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Koneswaran Temple is in many ways, the cultural capital of the East Coast. Perched atop Swami Rock, and overlooking the crystalline deep waters of the Trinco harbour, the classical-medieval structure and its surrounding locale are layered in history.
The temple itself is chock-full of unique and noteworthy features, some geographical, some architectural, but all with a story behind them.
According to the Ramayana—a Sanskrit epic poem documenting the exploits of Prince Rama, one of Koneswaran Temple’s most iconic geographic features—a huge cleft along the cliff face of Swami rock—is the result of King Ravana, an ancient and mythical ruler of Sri Lanka.
The story goes that Ravana and his mother used to worship at a shrine of Shiva at Koneswaran Temple. However, when Ravana’s mother fell ill and was unable to visit the temple, the mighty king attempted to lift the temple and take it to her.
While doing so, Ravana’s sword was said to be struck down by Shiva, spinning down into the sea and cleaving Swami rock in half along the way. The resulting cleft is known as Ravana vettu to the local Tamil-speaking population.
While not technically a part of the Koneswaran Temple complex, this colonial fort is still very much part of the temple’s legacy. Currently occupied by the Sri Lankan military, Koneswaran Temple itself cannot be accessed without passing through the Dutch and Portuguese architecture of this fort.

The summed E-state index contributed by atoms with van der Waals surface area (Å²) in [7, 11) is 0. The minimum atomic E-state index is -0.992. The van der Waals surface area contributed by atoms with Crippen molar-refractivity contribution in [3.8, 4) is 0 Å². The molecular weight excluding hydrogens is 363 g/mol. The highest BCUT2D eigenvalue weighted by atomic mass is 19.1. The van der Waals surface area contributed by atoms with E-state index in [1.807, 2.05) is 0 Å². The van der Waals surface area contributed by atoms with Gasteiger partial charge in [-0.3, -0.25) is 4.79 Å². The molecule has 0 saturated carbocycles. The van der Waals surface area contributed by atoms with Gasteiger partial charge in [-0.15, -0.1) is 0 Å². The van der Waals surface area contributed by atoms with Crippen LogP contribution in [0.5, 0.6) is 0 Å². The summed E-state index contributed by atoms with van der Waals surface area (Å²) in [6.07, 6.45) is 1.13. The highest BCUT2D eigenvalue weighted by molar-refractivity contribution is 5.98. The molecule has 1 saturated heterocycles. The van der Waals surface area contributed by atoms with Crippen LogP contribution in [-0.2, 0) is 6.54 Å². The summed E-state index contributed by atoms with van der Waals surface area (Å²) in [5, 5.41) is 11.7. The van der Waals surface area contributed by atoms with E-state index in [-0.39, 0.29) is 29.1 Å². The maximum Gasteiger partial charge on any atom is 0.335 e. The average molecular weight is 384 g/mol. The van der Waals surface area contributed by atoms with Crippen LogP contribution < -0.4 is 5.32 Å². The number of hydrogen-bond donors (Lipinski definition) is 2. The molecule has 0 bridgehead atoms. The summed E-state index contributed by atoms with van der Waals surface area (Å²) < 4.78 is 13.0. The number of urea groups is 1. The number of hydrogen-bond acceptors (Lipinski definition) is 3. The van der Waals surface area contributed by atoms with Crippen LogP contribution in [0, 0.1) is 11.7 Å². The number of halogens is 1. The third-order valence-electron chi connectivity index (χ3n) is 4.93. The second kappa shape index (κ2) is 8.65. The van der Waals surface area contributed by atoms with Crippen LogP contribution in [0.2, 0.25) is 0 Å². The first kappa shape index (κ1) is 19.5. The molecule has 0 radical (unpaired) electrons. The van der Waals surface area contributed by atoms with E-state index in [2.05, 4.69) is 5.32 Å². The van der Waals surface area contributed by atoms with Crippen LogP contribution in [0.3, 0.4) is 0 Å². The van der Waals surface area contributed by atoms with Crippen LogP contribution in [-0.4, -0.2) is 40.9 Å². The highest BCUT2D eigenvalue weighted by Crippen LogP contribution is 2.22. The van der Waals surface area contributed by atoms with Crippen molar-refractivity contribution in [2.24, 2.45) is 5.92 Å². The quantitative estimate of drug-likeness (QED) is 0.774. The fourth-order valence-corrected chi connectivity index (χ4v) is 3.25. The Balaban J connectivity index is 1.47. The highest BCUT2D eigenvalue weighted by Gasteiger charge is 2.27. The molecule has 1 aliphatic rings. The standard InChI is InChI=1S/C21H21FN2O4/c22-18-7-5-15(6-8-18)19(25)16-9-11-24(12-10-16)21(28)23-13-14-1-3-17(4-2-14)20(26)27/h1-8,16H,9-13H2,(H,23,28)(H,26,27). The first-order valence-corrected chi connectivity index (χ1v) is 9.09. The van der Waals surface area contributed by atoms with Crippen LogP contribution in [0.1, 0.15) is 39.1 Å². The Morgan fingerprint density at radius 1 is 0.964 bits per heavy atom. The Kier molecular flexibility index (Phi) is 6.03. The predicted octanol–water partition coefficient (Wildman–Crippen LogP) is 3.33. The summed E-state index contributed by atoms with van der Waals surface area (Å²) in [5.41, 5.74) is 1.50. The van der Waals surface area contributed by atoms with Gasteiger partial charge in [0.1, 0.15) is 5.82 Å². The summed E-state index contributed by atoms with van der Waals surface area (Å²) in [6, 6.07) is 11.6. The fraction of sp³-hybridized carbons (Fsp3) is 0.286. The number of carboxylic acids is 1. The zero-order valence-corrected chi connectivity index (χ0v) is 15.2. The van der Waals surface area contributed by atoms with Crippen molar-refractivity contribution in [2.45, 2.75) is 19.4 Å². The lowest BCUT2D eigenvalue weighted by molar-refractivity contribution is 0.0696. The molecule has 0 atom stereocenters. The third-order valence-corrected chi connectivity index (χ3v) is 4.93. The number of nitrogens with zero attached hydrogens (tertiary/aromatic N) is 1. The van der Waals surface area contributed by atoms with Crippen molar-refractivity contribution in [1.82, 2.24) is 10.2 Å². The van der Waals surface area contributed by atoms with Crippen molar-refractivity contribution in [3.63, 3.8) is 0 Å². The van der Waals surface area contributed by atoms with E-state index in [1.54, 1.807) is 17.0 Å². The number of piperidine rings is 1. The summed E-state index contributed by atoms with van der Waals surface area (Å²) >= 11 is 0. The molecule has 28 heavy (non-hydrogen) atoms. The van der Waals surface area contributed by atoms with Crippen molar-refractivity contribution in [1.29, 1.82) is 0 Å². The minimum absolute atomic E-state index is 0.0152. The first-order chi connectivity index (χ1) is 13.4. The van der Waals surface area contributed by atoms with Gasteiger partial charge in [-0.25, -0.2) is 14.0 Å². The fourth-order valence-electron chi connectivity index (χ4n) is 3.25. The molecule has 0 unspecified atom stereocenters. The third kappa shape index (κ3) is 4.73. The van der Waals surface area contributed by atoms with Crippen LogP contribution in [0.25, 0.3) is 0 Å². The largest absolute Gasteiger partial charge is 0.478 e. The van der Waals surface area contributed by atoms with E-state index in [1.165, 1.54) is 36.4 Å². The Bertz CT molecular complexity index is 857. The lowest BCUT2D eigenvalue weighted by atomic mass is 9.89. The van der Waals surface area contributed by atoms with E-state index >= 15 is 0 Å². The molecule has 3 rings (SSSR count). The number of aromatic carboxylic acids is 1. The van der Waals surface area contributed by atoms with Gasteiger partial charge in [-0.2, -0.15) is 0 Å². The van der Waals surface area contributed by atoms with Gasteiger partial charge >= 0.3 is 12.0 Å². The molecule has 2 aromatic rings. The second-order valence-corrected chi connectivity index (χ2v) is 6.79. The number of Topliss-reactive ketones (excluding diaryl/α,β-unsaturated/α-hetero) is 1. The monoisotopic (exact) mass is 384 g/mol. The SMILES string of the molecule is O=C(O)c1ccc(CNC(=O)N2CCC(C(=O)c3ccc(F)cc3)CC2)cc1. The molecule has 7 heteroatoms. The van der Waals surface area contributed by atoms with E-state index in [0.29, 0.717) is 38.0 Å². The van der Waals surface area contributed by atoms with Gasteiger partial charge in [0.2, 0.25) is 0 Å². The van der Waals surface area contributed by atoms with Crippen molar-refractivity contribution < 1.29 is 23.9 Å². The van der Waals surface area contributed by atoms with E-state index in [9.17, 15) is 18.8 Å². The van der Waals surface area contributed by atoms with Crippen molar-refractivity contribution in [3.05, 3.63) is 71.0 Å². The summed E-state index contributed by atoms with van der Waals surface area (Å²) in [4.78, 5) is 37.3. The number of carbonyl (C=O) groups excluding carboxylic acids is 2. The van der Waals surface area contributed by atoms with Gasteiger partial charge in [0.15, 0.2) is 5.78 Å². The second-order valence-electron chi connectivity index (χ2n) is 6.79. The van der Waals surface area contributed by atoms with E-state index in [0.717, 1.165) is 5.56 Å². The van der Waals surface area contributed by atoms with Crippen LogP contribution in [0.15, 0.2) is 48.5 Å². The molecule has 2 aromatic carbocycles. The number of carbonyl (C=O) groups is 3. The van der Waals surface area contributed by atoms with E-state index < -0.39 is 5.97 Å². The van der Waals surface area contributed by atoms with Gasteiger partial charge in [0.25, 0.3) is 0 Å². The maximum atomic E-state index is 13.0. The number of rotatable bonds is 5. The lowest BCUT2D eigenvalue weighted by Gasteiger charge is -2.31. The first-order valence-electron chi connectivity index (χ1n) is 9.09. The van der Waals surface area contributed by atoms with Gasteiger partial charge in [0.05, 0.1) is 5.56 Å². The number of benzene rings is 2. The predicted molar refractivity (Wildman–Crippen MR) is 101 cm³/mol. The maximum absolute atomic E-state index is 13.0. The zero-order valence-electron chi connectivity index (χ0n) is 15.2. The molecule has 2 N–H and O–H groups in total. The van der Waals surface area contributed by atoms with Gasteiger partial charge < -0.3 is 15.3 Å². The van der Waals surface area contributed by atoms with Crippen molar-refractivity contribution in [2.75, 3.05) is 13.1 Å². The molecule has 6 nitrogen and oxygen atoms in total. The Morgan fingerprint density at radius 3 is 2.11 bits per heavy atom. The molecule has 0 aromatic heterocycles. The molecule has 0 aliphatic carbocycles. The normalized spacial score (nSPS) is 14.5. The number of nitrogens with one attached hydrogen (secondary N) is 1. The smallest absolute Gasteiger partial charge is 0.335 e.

In the early 1600s, Portuguese colonist Constantino de Sá de Noronha, operating under King Phillip III, destroyed Koneswaran Temple and used its ruins to build the what was then known as the Fort of Triquilimale. Once Trincomalee passed hands from the Portuguese to the Dutch, the fort was largely dismantled and rebuilt to suit Dutch interests. It was then renamed to Fort Fredrick.
Thirukoneswaram Ther Thiruvilah Festival
Considered one of the oldest practices of worship in the island, the Thirukoneswaram Ther Thiruvilah festival came to a halt around 1622 when devotees attending the festival were massacred by Portuguese colonists. The tradition wasn’t revived until 379 years later, in 2003. Taking place over 22 days, the annual chariot festival now draws Hindus from all over the island to the ancient premises of the Koneswaran Temple.
The hoisting of the Nandi flag marks the start of the festival and, over the next three weeks, several rituals will take place in and around sacred sites of the temple. The water-cutting ritual, called the Theertham, takes place at the Papanasachunai Holy Well on Swami Rock. Here, figures of deities and other holy artifacts are bathed, and devotees are sprayed with water from the well.
Today, the Koneswaram Temple is not just a symbol of legend and history, but also one of survival, having endured looting and destruction during colonial times. That it has been revived as a place of worship, and as an intriguing destination for the reverent traveller, is a reminder of how well some places can stand the test of time.